I agree. I don't want to discourage running some experiments but I am curious as to what we're all looking to find out. For example, I would like so see what sort of accuracy can be expected when a shooting n00b starts off with point shooting. If we're trying to determine the better method, though, I don't expect much success. However if we can all learn more about the ups and downs of each type I think that will be very beneficial. I do want to discourage the forming of authoritative opinions being formed on the subject after the running of these experiments, though. It might be counterproductive to come to a "this is totally better than that" kind of conclusion.

    That said, Scrapper writes up some really good articles and I don't foresee any blatant subjectivity coming out of all of this.

  10. #100
    IMightBeWrong's Avatar
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    Quote Originally Posted by wetware View Post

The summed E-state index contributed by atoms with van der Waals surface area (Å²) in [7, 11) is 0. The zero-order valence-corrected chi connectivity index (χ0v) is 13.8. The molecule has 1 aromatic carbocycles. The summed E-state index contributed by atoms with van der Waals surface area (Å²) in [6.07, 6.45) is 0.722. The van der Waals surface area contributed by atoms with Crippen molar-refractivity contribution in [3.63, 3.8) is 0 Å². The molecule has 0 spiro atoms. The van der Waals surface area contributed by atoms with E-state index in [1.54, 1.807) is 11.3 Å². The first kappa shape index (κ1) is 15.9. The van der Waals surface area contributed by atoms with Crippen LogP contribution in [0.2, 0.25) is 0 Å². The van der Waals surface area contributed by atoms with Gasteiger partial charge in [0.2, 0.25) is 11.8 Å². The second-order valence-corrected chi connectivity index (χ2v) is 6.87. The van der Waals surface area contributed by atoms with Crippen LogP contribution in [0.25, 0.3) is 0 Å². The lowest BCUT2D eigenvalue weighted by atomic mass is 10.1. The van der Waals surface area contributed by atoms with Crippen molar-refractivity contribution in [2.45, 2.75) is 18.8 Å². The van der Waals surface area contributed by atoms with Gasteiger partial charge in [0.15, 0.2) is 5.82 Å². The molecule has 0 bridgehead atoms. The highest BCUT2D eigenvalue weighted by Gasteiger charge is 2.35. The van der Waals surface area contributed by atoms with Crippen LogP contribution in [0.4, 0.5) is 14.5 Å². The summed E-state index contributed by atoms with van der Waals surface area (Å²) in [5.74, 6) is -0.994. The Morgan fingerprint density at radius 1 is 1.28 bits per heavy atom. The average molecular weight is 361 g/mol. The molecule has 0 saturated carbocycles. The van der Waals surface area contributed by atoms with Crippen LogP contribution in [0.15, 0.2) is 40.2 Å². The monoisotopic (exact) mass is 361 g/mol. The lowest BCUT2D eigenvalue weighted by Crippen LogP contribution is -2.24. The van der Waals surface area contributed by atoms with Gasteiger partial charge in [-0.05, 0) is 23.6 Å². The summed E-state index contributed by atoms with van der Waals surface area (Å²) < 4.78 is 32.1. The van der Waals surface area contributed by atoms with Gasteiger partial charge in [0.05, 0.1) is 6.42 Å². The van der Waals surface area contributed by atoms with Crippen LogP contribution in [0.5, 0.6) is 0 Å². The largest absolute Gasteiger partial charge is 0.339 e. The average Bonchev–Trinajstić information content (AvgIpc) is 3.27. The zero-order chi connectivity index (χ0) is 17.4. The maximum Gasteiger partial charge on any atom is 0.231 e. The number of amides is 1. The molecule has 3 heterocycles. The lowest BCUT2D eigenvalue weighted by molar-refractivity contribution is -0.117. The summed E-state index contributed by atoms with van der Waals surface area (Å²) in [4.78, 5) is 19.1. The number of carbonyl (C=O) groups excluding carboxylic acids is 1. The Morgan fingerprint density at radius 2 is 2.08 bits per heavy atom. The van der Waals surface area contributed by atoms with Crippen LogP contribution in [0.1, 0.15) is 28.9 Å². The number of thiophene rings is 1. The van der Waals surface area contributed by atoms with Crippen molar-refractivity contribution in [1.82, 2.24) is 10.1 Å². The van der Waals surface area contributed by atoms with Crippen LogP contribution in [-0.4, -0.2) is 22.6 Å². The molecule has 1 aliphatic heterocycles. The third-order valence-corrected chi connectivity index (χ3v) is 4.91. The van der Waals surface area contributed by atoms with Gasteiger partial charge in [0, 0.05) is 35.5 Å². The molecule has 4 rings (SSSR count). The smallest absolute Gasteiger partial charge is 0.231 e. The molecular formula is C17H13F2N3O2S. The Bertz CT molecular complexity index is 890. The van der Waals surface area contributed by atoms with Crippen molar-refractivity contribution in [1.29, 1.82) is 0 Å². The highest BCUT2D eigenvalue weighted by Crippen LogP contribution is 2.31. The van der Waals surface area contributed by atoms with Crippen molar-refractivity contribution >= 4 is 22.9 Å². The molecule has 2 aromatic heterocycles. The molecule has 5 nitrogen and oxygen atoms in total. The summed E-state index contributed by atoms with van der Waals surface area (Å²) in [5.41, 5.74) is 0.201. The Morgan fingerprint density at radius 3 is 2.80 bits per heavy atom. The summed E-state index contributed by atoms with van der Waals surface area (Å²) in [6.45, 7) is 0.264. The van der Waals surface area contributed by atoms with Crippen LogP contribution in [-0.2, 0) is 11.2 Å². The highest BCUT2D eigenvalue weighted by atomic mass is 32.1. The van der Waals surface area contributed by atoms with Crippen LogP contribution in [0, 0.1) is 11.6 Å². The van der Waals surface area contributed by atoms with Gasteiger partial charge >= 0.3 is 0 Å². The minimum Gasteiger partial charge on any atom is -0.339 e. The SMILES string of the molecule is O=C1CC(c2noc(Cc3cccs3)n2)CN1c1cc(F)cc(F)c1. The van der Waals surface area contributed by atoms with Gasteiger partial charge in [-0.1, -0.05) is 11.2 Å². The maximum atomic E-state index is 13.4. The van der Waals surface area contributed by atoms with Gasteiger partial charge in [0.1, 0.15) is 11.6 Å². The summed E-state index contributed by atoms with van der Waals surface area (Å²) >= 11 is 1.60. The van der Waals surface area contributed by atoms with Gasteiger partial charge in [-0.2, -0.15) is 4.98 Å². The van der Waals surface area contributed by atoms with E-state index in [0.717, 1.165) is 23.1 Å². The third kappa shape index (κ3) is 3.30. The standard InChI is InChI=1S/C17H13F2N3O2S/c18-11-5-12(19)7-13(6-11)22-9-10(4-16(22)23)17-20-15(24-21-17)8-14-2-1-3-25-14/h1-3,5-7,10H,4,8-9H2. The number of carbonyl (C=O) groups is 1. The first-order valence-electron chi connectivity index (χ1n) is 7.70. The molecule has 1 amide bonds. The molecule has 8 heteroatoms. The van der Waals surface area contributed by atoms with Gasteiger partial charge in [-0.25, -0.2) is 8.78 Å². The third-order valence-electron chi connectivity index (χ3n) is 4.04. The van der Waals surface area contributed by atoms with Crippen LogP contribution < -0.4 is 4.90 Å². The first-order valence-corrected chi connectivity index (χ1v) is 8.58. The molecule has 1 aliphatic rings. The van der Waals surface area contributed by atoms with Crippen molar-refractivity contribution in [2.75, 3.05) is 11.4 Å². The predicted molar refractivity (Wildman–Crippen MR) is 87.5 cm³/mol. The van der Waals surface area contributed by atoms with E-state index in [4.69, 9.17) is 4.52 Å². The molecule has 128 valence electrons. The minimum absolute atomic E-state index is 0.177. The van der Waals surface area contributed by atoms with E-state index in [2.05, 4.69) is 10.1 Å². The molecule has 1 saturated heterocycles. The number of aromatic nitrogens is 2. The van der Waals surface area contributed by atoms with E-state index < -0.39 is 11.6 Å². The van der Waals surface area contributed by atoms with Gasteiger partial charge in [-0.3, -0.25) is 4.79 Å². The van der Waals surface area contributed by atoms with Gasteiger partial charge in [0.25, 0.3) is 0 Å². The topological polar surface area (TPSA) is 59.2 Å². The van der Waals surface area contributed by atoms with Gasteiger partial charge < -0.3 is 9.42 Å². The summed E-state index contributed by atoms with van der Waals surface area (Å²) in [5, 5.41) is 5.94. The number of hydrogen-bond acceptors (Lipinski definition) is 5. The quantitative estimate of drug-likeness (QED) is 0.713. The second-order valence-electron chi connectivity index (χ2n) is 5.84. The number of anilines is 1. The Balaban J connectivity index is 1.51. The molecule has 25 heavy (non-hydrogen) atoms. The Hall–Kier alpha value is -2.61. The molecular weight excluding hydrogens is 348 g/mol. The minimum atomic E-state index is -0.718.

To add to what Lord Skeletor was saying, you can work on proper trigger pull by putting a pencil in the barrel of your pistol and then dry firing it so the firing pin makes contact with the eraser. This will project the pencil out the barrel. Next, get close to some posterboard say 3 inches or so, or if you don't care about pencil marks, your wall. Try to keep from drawing squiggles with the pencil as it jumps out of the barrel.
    I've never tried that. I usually just dry fire while pointing at a small object while trying to keep the front sight from straying from it. Also used a laser back when I had one. I'll have to give your method a try. Sounds like a good one.